After the American Civil War, the bottomlands of the Pearl River were developed for agriculture. Population was sparse until the mid-1900s, when development of the state capital of Jackson in Hinds County to the west spilled over into this county. New residents and industry settled here. Thereafter, growth in the area came from the urban expansion of the capital, control of flood threats from the Pearl River, and improved transportation due to accessible interstates and Jackson-Evers International Airport.
On September 16, 1968, a community meeting was held to discuss the incorporation of Pearl, with all but 6 of the 657 attending residents favoring incorporation. A “Boundary Committee” proposed several different possible boundaries a little more than a month later. The following January the community voted for a 11 square miles (28 km2) boundary that included the Pearl River to Airport Road, excluding East Jackson and all areas south of Interstate 20 except Cunningham Heights and Grandview Heights. A majority at that meeting also agreed on naming the city “Pearl”, in preference to the also-proposed “Riverview” and “Brightsville.”
Pearl was affected by the violence of the Ku Klux Klan, and was white-only for most of the 20th Century. In 1970, Pearl had 9,613 white residents and 10 black residents who were probably live-in servants to white households. By the 1990s Pearl had become more racially integrated, and by 2010 blacks made up 23% of the population.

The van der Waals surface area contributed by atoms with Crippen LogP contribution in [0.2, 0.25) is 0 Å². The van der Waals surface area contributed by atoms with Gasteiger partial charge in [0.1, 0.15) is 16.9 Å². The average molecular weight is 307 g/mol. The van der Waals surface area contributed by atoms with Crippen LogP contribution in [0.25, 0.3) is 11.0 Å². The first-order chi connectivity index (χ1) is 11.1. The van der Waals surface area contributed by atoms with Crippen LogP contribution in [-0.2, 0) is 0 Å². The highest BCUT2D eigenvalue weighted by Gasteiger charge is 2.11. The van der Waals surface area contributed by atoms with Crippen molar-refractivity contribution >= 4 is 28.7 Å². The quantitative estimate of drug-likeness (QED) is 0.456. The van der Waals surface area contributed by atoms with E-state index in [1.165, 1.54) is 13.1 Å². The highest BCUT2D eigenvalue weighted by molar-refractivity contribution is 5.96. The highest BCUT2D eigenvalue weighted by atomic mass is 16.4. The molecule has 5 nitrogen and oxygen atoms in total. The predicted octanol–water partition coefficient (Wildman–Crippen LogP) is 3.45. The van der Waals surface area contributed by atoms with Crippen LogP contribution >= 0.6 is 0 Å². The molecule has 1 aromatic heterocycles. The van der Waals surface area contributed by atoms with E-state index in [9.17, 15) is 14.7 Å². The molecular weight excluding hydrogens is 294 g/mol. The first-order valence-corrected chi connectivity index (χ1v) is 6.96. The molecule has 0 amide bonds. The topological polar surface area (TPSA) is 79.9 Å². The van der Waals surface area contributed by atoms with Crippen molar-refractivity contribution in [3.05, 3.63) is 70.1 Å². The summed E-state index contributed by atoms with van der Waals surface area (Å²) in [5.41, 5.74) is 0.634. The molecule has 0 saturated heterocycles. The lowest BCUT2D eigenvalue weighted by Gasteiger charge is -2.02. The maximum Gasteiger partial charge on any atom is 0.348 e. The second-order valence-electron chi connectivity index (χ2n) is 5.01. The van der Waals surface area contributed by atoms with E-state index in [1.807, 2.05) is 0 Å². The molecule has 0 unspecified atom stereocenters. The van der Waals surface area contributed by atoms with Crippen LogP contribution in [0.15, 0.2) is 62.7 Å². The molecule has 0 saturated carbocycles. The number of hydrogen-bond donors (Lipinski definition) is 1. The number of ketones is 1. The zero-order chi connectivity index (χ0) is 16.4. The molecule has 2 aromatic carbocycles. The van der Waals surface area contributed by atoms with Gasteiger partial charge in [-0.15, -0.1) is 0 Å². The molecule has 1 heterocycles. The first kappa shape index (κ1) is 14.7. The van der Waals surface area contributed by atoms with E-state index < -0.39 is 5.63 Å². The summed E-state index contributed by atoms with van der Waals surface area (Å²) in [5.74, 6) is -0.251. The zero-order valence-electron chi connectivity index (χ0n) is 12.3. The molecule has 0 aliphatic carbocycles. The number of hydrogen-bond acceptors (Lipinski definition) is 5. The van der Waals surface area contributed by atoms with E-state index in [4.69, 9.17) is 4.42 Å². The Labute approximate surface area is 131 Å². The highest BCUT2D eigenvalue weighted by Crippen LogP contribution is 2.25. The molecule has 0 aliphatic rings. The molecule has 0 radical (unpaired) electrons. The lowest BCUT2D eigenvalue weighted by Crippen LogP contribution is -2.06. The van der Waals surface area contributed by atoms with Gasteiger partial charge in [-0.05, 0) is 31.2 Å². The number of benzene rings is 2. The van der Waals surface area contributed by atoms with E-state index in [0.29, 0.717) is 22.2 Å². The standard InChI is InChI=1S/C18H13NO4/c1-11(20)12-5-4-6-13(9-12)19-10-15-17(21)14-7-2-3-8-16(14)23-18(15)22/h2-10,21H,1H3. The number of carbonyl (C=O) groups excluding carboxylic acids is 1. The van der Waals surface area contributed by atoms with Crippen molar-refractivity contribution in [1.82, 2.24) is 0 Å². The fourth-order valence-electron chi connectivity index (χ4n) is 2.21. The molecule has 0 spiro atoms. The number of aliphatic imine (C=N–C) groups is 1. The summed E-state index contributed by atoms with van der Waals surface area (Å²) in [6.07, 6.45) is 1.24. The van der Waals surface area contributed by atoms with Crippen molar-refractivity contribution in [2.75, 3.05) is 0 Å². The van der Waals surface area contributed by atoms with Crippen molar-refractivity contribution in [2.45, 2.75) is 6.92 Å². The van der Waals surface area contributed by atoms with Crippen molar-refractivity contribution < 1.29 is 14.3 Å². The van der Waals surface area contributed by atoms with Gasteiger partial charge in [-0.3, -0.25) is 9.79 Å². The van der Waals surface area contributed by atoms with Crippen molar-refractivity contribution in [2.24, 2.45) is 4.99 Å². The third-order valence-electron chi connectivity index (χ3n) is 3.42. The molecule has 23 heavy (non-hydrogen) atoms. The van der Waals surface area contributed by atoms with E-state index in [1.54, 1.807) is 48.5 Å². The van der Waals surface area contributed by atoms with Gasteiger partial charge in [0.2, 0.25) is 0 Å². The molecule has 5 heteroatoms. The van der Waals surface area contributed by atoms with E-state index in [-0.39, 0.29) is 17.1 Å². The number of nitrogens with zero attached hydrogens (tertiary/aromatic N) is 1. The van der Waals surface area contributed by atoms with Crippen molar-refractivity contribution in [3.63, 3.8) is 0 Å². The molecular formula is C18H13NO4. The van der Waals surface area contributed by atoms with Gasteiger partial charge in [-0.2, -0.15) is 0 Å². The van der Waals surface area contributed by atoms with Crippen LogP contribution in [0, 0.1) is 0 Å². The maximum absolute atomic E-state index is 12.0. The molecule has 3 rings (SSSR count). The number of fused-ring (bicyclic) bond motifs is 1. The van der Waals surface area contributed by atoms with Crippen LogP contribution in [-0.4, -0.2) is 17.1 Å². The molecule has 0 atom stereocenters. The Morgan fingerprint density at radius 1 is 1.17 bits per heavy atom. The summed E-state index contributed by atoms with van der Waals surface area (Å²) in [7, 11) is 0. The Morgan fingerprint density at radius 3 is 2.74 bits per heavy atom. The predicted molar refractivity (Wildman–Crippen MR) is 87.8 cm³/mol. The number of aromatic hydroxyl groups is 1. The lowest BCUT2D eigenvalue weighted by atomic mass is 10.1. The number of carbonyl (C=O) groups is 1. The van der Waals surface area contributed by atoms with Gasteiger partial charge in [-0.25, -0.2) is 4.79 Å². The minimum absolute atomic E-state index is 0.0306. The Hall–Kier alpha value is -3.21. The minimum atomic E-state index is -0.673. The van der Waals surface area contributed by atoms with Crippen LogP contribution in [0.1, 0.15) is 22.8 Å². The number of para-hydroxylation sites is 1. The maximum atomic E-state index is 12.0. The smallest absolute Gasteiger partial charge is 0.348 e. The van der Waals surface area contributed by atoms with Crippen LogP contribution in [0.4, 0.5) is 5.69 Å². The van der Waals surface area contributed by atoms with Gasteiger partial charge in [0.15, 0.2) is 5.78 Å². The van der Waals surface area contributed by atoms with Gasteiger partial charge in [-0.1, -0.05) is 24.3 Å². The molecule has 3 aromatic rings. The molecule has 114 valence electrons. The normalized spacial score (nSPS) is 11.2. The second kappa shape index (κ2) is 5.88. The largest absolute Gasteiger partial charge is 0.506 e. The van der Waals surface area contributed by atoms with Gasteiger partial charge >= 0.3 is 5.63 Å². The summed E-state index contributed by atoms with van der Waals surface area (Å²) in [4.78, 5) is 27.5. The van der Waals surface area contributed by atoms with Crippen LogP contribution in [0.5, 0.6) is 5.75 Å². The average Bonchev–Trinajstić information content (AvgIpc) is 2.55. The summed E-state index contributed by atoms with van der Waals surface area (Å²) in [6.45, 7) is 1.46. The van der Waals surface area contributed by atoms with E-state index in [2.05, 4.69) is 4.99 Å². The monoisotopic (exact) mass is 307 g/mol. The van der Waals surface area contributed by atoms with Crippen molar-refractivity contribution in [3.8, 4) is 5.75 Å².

The first mayor, Harris Harvey, was elected, as well as council members Jimmy Joe Thompson, W.D. McAlpin, James Netherland, Ophelia Byrd, Mack C Atwood, W.L. Maddox, and Bobby Joe Davis. With the Mississippi Supreme Court ruling of June 5, 1973, the incorporation could proceed. A week later, the state legislature issued a charter. On June 29, 1973 Governor William Winter presided over the first annual Pearl Day Celebration, with the swearing in of the city’s new officials, who met for the first time on July 3, 1973.
The Pearl Municipal Separate School District was created on May 18, 1976 by an Ordinance of the City of Pearl Mayor and Board of Aldermen. The first franchise by the City of Pearl for cable television to be installed was granted on July 6, 1976. The Pearl Chamber of Commerce was formed on August 24, 1978.
On October 1, 1997, Luke Woodham went on a shooting spree that ended at Pearl High School, killing two and injuring seven, after earlier stabbing his mother to death.
Over the years the city has redeveloped the former Pearl High School into City Hall, including the Pearl Police Department, public works departments, and city courts. A large auditorium-style Community Center was built next door. Its clock tower is inscribed with the names of graduates of Pearl High School for the period 1949 through 1989 while the high school occupied this building. A 25,000 sq ft (2,300 m2) library opened near City Hall on July 18, 2005.
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Pearl, MS 39208